Burke v. SmithAnnotate this Case
83 U.S. 390
U.S. Supreme Court
Burke v. Smith, 83 U.S. 16 Wall. 390 390 (1872)
Burke v. Smith
83 U.S. (16 Wall.) 390
The laws of a state required that before being organized, all railroad companies should have a subscription to their stock of not less than $50,000. Certain persons did subscribe more than this (to-wit, $148,750), with a proviso, however, that if a certain city in its corporate capacity subscribed $50,000 or upwards, the city should accept what each of them had subscribed above a small sum ($300) named. The city did subscribe the $50,000, and much more ($400,000), when, A.D. 1853, the directors of the company -- these directors being themselves persons who had subscribed part of the $148,750 -- passed a resolution authorizing the original subscribers to transfer to the city all stock subscribed by them over $300 each, and that the stock thus transferred be merged in the subscription made by the city.
As appeared by "an agreement of record" in which, without signature of anybody attached, it was certified by the clerk that it was admitted by the complainants on the final hearing that all the subscribers transferred, before July, 1854, their stock (above $300) to the city; that none of the original subscribers were ever charged on the books of the company with any greater amount than $300; that this sum had been paid by each, and accepted by the company in full satisfaction.
The company being insolvent in 1858, and the executions of creditors being then returned unsatisfied, the creditors of the company in 1868 filed a bill against the original subscribers to make them pay up the excess over $300 which they had subscribed.
1. That these subscribers could not be made liable for such excess.
2. That the proceeding being one in equity and not at law, the "agreement of record," though not made part of the record by the pleadings, would be regarded as evidence.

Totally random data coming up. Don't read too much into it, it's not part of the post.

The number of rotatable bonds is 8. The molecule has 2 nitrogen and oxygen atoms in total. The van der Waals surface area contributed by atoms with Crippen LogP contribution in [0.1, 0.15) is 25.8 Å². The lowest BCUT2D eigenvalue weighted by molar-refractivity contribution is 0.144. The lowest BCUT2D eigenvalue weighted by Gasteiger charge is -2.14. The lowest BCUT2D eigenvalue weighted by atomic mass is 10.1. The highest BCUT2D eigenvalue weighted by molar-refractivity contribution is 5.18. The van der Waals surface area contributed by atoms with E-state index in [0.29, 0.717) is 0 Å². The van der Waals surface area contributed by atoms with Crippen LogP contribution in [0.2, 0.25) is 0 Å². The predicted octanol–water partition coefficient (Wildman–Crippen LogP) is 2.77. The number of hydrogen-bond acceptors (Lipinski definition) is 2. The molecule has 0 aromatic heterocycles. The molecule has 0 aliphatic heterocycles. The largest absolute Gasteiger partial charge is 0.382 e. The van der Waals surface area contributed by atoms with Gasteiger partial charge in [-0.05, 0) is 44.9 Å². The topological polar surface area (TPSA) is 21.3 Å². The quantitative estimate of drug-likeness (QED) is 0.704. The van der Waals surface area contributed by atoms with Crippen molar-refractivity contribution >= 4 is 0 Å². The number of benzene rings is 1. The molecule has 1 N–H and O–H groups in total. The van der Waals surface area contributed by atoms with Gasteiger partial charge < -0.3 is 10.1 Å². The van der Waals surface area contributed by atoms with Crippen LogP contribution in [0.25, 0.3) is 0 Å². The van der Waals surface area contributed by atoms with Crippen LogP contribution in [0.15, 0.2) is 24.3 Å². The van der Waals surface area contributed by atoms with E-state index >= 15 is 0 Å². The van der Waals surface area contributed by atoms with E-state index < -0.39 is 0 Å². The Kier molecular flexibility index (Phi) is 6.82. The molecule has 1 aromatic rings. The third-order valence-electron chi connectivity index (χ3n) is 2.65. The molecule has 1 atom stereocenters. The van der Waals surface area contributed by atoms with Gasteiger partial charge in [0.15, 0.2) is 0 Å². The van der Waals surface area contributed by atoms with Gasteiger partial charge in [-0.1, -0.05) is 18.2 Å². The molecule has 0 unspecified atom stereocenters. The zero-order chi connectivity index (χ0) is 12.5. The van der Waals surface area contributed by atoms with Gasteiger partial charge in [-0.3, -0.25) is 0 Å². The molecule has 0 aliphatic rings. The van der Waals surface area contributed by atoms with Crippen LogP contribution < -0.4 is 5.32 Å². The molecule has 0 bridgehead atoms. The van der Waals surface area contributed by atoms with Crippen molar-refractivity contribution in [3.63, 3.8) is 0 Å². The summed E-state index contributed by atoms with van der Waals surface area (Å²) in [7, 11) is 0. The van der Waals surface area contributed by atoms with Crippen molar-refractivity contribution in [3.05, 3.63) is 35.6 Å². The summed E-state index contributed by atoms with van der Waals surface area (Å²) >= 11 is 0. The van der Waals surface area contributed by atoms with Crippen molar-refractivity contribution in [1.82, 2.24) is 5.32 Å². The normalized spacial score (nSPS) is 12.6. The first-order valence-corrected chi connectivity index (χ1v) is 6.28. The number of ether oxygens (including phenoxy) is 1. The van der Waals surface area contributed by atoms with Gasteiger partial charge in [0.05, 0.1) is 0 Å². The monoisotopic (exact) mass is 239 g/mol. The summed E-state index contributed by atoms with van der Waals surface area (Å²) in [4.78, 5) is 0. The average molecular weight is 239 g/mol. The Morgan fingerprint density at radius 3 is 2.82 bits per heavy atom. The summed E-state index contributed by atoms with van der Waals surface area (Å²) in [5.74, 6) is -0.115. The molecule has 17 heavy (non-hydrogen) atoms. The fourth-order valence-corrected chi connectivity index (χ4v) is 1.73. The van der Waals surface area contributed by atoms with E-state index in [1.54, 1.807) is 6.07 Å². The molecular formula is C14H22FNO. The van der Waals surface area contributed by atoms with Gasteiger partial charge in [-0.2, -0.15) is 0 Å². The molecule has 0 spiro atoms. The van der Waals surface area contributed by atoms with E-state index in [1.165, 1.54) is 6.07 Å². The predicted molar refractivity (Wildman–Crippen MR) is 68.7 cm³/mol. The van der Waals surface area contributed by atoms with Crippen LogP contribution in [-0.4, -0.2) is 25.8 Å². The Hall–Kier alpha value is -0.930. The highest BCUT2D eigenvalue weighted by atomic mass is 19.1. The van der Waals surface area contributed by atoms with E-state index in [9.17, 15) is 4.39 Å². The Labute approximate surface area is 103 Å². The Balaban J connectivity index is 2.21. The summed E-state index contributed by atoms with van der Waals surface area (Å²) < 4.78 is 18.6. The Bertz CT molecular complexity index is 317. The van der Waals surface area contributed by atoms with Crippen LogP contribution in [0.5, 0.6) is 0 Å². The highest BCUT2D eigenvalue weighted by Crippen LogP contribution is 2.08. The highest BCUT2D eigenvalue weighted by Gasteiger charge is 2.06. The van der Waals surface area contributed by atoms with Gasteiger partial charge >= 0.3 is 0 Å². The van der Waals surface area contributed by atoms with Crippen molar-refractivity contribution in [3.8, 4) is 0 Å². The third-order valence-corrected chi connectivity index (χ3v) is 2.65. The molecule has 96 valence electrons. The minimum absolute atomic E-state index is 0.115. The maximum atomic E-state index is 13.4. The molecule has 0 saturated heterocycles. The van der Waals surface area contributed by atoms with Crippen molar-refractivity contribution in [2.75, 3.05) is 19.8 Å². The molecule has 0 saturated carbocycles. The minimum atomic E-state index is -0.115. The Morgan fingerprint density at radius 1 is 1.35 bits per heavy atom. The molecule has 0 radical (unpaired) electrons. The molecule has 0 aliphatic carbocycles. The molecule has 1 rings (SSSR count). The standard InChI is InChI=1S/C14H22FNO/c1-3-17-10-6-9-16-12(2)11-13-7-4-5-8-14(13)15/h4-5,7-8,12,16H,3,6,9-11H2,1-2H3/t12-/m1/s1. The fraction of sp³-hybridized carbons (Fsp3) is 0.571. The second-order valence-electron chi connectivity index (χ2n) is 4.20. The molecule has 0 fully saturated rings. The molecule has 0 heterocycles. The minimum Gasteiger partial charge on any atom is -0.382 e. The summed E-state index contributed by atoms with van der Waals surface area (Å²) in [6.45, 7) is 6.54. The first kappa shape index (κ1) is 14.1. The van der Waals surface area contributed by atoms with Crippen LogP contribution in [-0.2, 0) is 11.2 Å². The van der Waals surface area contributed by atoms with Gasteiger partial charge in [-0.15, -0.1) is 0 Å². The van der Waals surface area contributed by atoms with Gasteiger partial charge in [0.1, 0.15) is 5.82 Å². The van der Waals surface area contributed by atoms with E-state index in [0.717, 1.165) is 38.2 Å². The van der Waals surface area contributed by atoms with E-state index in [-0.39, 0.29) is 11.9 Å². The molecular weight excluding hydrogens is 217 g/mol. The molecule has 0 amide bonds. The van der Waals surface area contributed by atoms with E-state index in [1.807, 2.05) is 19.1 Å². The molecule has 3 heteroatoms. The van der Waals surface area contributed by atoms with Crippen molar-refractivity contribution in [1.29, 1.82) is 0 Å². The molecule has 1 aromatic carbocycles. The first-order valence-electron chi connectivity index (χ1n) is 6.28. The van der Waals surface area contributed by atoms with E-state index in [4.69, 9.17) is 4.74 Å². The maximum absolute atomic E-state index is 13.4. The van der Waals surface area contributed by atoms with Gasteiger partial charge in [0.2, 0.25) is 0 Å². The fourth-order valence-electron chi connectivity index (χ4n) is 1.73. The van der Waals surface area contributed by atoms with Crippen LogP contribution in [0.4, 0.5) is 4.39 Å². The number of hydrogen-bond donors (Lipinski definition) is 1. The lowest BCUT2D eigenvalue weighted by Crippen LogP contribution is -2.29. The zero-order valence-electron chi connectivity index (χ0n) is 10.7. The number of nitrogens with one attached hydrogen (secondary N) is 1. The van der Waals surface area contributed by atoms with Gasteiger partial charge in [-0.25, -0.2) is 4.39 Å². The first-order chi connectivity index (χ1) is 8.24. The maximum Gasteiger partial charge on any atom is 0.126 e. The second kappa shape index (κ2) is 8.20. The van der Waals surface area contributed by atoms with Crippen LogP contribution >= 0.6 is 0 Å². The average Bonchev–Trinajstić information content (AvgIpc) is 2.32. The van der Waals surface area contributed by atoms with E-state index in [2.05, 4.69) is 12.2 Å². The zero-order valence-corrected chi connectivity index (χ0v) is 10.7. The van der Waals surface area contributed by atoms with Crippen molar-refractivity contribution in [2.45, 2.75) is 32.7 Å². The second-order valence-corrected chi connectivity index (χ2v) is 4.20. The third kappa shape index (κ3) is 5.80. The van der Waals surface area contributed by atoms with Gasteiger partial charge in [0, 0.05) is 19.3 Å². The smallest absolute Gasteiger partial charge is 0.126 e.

3. That it proved the transfer and acceptance of the stock by the city.
4. That the fact that the directors were original subscribers did not affect the case, the transfer having been in accordance with the conditions on which the original subscription was made, and in itself fair.
5. That, independent of all this, the bill probably could not be maintained because of laches.
Burke, Putnam, and others were the equitable owners of a judgment recovered in 1857 against the New Albany & Sandusky Railroad Company. Upon this judgment an execution was issued in 1858, which, on the 1st of December of that year, was returned "nulla bona." On the 29th of January, 1868 -- that is to say, about ten years after the execution had been thus returned unsatisfied -- they brought the present suit. It was a bill in chancery against one Smith and some twenty-seven other defendants, and, alleging the insolvency of the company, it sought to subject to the payment of the judgment, rights which, it alleged, the company had against the said defendants. It averred that the defendants, on the 22d of August, 1853, under the general railroad laws of Indiana, organized the above-named railroad company and subscribed to its capital stock, severally, amounts which they had never paid, and the object of the bill was to compel the payment of the debts thus incurred, and the application of the payments to the satisfaction of the complainants' judgment. The facts were these: